Suppressive functions of activated B cells in autoimmune diseases reveal the dual roles of Toll-like receptors in immunity

Vicky Lampropoulou, Elisabeth Calderon-Gomez, Toralf Roch, Patricia Neves, Ping Shen, Ulrik Stervbo, Pierre Boudinot, Stephen M. Anderton, Simon Fillatreau

Research output: Contribution to journalLiterature reviewpeer-review


B lymphocytes contribute to immunity through production of antibodies, antigen presentation to T cells, and secretion of cytokines. B cells are generally considered in autoimmune diseases as drivers of pathogenesis. This view is certainly justified, given the successful utilization of the B cell-depleting reagent rituximab in patients with rheumatoid arthritis or other autoimmune pathologies. In a number of cases, however, the depletion of B cells led to an exacerbation of symptoms in patients with autoimmune disorders. In a similar manner, mice lacking B cells can develop an aggravated course of disease in several autoimmune models. These paradoxical observations are now explained by the concept that activated B cells can suppress immune responses through the production of cytokines, especially interleukin-10. Here, we review the stimulatory signals that induce interleukin-10 secretion and suppressive functions in B cells and the phenotype of the B cells with such characteristics. Finally, we formulate a model explaining how this process of immune regulation by activated B cells can confer advantageous properties to the immune system in its combat with pathogens. Altogether, this review proposes that B-cell-mediated regulation is a fundamental property of the immune system, with features of great interest for the development of new cell-based therapies for autoimmune diseases.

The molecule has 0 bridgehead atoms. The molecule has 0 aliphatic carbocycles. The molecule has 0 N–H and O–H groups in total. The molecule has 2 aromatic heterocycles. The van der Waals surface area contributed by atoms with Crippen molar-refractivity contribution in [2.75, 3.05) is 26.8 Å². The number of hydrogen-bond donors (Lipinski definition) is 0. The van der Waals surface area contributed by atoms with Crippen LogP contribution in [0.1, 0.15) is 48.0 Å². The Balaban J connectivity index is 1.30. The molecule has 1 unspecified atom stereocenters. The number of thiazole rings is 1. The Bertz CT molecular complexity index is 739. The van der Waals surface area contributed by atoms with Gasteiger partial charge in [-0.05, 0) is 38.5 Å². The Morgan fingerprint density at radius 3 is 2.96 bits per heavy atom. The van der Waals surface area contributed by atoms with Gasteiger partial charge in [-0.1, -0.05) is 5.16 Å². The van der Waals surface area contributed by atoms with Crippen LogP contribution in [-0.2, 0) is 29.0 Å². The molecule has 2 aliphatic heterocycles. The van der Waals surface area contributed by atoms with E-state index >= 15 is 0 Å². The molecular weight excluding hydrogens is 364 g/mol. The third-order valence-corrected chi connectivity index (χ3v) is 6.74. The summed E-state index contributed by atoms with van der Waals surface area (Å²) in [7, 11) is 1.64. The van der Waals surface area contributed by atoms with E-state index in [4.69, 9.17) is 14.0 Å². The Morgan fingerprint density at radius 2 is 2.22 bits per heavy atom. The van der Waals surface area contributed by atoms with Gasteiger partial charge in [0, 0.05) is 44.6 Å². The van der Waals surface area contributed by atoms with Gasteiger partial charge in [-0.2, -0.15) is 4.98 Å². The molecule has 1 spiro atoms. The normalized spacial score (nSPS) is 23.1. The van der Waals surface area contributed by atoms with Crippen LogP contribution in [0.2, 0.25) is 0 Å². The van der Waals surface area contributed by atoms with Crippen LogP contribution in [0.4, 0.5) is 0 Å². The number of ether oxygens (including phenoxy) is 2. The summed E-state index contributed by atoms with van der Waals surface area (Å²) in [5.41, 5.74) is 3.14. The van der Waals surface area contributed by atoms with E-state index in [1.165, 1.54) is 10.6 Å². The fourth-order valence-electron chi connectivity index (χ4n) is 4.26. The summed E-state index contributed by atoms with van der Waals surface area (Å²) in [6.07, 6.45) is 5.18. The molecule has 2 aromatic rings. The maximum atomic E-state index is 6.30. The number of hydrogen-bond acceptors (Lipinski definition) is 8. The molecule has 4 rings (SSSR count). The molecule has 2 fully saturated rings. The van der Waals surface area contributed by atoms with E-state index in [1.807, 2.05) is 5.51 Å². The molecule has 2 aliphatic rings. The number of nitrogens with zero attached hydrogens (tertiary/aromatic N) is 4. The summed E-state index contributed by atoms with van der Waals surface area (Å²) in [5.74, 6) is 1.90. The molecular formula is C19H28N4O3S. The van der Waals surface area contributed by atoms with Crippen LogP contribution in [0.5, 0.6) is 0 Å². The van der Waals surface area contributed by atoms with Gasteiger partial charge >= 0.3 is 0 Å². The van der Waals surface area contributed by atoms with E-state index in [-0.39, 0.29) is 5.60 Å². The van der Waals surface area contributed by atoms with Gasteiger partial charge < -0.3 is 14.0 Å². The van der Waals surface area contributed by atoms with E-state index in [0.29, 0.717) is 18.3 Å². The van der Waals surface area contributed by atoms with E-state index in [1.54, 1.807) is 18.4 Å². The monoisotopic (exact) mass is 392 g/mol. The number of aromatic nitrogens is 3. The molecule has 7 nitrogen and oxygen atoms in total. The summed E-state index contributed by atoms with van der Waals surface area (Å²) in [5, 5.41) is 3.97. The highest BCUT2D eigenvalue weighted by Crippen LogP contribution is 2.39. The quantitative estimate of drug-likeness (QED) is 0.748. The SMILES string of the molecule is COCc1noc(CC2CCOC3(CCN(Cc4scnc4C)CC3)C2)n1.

Original languageEnglish
Pages (from-to)146-161
Number of pages16
JournalImmunological reviews
Publication statusPublished - Jan 2010


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